Dogs Barking

Sherlock Holmes is useful. There’s The Adventure of Silver Blaze – that’s the famous race horse that simply disappears on the eve of an important race. There’s the apparent murder of its trainer. No one knows what’s going on. Sherlock Holmes tells the Scotland Yard detective he missed something – “the curious incident of the dog in the nighttime.” The Scotland Yard detective – “The dog did nothing in the nighttime.” Holmes – “That was the curious incident.”

This was an inside job. That’s why the dog didn’t bark. Everything falls into place. The bad guy goes to jail. The horse was nearby the whole time. Silver Blaze wins the race. Holmes smiles and heads back to Baker Street. Case closed – and that’s what’s useful about this tale. Pay attention to what didn’t happen. That will tell you what’s really going on.

When the dog doesn’t bark, something is going on. When Donald Trump doesn’t tweet, something is going on. He didn’t bark. He has yet to tweet about this:

The Justice Department inspector general on Thursday castigated former FBI director James B. Comey for his actions during the Hillary Clinton email investigation and found that other senior bureau officials showed a “willingness to take official action” to prevent Donald Trump from becoming president.

The 500-page report, documenting major missteps in one of the most politically charged cases in the FBI’s history, provides the most exhaustive account to date of bureau and Justice Department decision-making throughout the investigation of Clinton’s use of a private email server while she was secretary of state, particularly in the months just before she would lose the presidential election to Trump.

That was big news. The FBI was going to nail Comey and Hillary too. Trump would be vindicated. The FBI would admit they had been out to get Trump all along. Sure, but the dog didn’t bark:

The inspector general did not find evidence supporting assertions made by the president and his allies that political bias inside the FBI had rigged the case to clear Clinton, but the report cited numerous instances of unprofessionalism, bias and misjudgment that hurt the bureau’s credibility.

This was, in current parlance, a big nothingburger. Trump couldn’t bark, and John Harwood puts that this way:

Another Deep State conspiracy theory hyped by President Donald Trump and his Republican allies has withered under scrutiny.

In February, it happened with the so-called “Nunes memo” that the White House had hoped would discredit the FBI investigation into connections between Trump campaign advisors and potential Russian agents. The memo, by failing to undermine the basis on which the FBI conducted surveillance, proved to be a dud.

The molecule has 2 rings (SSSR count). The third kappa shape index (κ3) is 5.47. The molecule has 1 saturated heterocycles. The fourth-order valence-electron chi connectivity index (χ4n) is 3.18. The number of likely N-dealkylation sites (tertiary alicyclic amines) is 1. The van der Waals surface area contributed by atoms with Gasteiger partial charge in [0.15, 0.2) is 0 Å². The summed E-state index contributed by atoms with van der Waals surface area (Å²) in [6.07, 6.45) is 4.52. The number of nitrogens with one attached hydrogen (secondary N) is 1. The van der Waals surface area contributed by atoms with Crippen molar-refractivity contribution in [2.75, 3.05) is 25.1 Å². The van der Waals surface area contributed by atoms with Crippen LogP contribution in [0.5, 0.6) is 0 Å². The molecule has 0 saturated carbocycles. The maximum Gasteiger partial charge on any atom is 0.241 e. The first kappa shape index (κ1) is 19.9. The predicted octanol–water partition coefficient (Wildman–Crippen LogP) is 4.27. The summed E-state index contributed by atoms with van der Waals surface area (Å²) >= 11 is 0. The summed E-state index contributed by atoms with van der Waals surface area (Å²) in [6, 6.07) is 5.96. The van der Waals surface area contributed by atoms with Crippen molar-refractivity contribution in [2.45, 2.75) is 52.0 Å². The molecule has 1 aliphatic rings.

On Thursday, the Justice Department inspector general released his report reviewing the FBI’s conduct in its 2016 investigation into Hillary Clinton’s use of email. Here, too, Trump and his supporters had openly rooted that the findings would back up their claims that the president has been victimized by political bias from entrenched forces within the government that oppose his policies.

The 568-page report by Inspector General Michael Horowitz did not back up their claims. In fact, it showed the opposite.

This was about what didn’t happen:

Horowitz criticized, sometimes sharply, the conduct of multiple FBI officials. He said he was “deeply troubled” by text messages exchanged by Peter Strzok and Lisa Page that demonstrated hostility to Trump. With similar communications, three other officials also “brought discredit to themselves,” the IG report concluded.

The IG concluded that the private views of those officials “created the appearance” that bias had influenced their investigation of Clinton’s email practices. He did not conclude that bias actually did influence their investigation.

They blew off steam in text messages, but they did their jobs, and something else didn’t happen:

He criticized former Attorney General Loretta Lynch for an “error in judgment” in failing to cut short an airport tarmac conversation with former President Bill Clinton before the Justice Department had concluded the email investigation. But he did not back up Trump’s tweeted suggestion that Clinton dangled favors for Lynch in return for going easy on his wife.